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Have you ever wondered how ballet dancers get their incredibly toned physique? It’s because of all the ballet moves that they’re practicing to perfection. We can all learn a thing or two about fitness from ballet dancers. Try my ballet-style barre workout and dance your way to fitness.
Trends in fitness come and go, but effective styles live forever. Some of the fitness trends that tend to be successful spin off from traditional dance or athletic moves that have been around for years. Barre workouts (using the bar that you’d normally see in a dance studio) are here to stay. This style of training is made up of traditional ballet moves that have been modified to suit people of all levels. A ballet bar is used as a prop to help you balance while doing exercises that focus on isometric strength training (holding your body still while you contract a specific set of muscles). This is combined with high reps of movements with small range of motion.
I’m sure you want to ask this question: Is a barre workout effective? I have to answer: Yes. I believe this ballet-style of exercise combines a lot of elements that are important to look for in a balanced workout routine. Any exercise format that seamlessly combines gentle body-weight strength movements mixed with elements of flexibility and coordination is a good choice. Performing slow and purposeful movements places a huge emphasis on gaining muscular control and core stability. These points make barre workouts great as standalone workouts, or something you choose to add to the end of your routine.
Another great thing about a ballet-style workout is that you can perform some of these exercises anywhere. Sometimes official classes can be too expensive for your budget, or studio schedules may not work for you. If that’s the case, don’t let that stop you. There are so many great resources to help you learn what you need to know. So, keep moving and gain some body confidence while improving your health.
Here are a couple moves to get you started that you can do using a ballet barre, your kitchen counter, a chair or park bench.
Targets: thighs, abs, ankles, and feet
How to do it:
Targets: glutes, thighs, abs, ankles, and feet
How to do it:
Remember that your body can adapt to change well, so don’t be afraid to jump out of your usual routine.
Try a new class and you may be surprised at how much you may enjoy a barre workout.
Using a ballet barre for exercise is a great way for new exercisers to gain confidence, because it can provide a little extra support. It’s a good idea to keep your overall body goals in mind, as this will help you to decide which style of exercise routine is best for you.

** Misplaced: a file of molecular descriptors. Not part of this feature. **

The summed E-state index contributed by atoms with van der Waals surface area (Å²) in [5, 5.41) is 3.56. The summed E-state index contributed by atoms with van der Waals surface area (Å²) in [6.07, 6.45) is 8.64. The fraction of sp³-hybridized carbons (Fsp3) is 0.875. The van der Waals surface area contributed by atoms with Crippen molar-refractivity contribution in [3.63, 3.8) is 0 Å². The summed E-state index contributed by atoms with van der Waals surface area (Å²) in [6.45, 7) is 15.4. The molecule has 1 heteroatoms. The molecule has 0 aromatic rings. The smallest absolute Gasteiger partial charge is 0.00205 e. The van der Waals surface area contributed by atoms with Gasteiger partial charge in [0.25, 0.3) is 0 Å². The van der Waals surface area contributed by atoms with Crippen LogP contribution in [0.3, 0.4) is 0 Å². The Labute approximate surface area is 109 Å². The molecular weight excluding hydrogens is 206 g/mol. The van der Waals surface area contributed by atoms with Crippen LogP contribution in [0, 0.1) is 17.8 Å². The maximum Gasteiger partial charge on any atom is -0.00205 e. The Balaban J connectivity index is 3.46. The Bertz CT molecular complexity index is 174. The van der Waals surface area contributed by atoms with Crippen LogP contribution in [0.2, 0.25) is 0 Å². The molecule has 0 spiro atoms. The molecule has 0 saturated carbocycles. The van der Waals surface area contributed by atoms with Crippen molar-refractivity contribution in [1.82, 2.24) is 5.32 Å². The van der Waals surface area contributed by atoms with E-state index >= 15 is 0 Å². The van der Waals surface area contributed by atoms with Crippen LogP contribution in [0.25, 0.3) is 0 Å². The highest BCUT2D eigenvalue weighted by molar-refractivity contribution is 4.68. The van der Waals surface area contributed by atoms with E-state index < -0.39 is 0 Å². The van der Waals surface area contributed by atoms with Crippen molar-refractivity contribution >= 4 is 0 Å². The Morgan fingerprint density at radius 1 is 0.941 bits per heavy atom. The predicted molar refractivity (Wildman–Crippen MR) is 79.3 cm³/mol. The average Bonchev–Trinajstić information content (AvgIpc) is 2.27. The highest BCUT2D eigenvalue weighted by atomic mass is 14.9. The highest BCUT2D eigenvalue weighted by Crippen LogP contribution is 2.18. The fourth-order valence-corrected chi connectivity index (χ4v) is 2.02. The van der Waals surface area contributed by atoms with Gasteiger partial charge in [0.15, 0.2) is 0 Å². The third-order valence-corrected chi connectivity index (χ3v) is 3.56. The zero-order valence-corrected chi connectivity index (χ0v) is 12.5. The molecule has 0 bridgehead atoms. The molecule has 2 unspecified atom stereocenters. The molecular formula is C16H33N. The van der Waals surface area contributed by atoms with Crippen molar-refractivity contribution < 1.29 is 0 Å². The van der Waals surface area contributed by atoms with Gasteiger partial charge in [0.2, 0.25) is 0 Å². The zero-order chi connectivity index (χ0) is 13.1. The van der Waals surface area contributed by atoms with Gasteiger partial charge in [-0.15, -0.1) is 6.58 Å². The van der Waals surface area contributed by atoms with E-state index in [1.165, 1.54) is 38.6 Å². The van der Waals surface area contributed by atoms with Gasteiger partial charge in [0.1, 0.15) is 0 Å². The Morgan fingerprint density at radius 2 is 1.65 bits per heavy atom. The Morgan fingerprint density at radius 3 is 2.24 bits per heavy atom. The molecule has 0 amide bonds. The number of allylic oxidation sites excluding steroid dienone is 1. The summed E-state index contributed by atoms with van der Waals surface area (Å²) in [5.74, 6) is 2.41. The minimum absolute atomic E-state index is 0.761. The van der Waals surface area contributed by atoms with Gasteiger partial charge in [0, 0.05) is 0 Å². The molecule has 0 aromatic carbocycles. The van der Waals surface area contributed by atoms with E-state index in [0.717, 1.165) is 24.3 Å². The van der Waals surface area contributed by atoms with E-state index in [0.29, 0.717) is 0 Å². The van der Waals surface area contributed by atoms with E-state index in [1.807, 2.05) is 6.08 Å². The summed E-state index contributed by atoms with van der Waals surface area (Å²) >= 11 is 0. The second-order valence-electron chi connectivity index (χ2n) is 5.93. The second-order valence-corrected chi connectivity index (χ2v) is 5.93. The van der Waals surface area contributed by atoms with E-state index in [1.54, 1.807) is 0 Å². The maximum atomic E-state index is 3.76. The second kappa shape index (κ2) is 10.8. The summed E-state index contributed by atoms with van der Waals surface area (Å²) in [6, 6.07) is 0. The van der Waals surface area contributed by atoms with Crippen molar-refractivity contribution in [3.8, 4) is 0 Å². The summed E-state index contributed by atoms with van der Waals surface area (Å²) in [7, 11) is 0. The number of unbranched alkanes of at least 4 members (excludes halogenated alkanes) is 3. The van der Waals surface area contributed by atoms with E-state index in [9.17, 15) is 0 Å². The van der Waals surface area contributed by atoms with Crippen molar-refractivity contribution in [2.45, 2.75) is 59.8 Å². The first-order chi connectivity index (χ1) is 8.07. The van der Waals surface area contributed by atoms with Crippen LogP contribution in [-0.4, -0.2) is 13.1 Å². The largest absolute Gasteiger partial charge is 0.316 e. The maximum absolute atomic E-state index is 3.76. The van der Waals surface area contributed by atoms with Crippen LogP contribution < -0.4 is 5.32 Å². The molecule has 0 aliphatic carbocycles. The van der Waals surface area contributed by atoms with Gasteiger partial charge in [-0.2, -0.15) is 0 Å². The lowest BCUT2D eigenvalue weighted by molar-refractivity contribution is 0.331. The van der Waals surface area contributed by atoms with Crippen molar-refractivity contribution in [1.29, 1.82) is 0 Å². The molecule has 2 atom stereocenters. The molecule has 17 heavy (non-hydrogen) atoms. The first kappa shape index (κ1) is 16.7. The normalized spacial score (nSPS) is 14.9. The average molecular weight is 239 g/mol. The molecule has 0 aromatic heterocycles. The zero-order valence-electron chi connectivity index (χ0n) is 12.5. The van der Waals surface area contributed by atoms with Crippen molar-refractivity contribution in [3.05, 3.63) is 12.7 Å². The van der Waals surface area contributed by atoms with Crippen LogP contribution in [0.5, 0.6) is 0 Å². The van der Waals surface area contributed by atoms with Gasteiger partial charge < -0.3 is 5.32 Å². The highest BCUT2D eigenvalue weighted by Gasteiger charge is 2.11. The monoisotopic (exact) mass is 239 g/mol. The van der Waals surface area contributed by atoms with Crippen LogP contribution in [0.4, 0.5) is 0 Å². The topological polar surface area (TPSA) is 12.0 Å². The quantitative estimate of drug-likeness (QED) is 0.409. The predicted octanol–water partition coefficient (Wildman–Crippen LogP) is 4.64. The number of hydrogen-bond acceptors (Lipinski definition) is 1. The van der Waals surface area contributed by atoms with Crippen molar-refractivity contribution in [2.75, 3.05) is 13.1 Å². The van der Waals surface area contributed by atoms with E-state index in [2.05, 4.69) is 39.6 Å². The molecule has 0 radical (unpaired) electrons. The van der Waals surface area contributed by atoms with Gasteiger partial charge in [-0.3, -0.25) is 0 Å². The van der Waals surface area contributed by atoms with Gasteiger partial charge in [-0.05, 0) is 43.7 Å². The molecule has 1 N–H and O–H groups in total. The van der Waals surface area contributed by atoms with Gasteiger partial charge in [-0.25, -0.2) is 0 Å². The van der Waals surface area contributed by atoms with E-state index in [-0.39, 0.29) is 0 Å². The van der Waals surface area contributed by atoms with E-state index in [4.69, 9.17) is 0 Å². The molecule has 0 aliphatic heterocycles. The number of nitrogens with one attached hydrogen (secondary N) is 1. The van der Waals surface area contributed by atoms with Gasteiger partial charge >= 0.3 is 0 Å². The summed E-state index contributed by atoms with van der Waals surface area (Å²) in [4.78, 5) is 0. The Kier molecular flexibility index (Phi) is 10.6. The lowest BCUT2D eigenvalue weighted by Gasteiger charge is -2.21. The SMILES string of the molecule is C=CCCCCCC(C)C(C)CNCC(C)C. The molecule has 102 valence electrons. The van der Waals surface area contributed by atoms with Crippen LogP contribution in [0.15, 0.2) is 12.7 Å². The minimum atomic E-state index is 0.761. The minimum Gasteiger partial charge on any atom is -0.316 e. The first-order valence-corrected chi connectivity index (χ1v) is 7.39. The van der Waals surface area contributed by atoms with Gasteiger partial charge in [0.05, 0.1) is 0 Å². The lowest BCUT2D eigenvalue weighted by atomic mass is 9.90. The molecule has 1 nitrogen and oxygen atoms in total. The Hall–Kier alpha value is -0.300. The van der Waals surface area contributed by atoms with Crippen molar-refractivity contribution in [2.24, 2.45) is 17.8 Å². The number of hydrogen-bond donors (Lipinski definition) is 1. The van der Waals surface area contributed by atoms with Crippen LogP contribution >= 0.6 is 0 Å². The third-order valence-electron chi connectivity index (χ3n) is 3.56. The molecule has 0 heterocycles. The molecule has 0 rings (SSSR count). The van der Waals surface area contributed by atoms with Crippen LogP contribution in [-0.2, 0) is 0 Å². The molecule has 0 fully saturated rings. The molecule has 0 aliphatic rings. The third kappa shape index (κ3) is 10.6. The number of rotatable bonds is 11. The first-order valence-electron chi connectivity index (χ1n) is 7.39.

If you have any specific body concerns or old injuries, check in with the instructor before the class in case you need to modify any exercises. Many instructors welcome questions before a class gets started. The last thing they want is for you to have a poor fitness experience or risk injury.
I love any fitness trend that promotes safe exercises based on traditional moves, so choosing a barre workout was a lot of fun for me. This style helps people discover new muscles, and they walk away glowing. Your personal safety should always be your number one priority with any activity, so be careful not to push yourself too hard.
Samantha Clayton is responsible for all activities relating to exercise and fitness education for Independent Herbalife Members and employees. Through in-person training sessions, educational tools and materials, and her blog (www.discovergoodfitness.com), she ensures that the important role of exercise as part of a healthy, active life is understood by all. She also helps create, organize and promote employee fitness programs and activities as an integral part of the company’s corporate wellness program.
A native of Liverpool, England, Samantha initially worked as a consultant for Herbalife for two years and led the Herbalife24-Fit program, the company’s first comprehensive fitness training program and DVD series.
Before joining the corporate ranks, Samantha was a professional athlete. She represented Great Britain in the 2000 Sydney Olympics in both the 200m and the 4x100m relay events. Prior to the Olympics, she won two medals in the Olympic AAA trials – a silver medal for the 200m and a bronze for the 100m – as well as a silver medal in the 4x100m relay during the European Junior Championships in 1997. Her personal records include 11.40 seconds in the 100m and 23.02 seconds in the 200m.
Samantha is a personal trainer and group exercise coach through the American Fitness and Aerobics Association (AFAA) and International Sport Science Association (ISSA).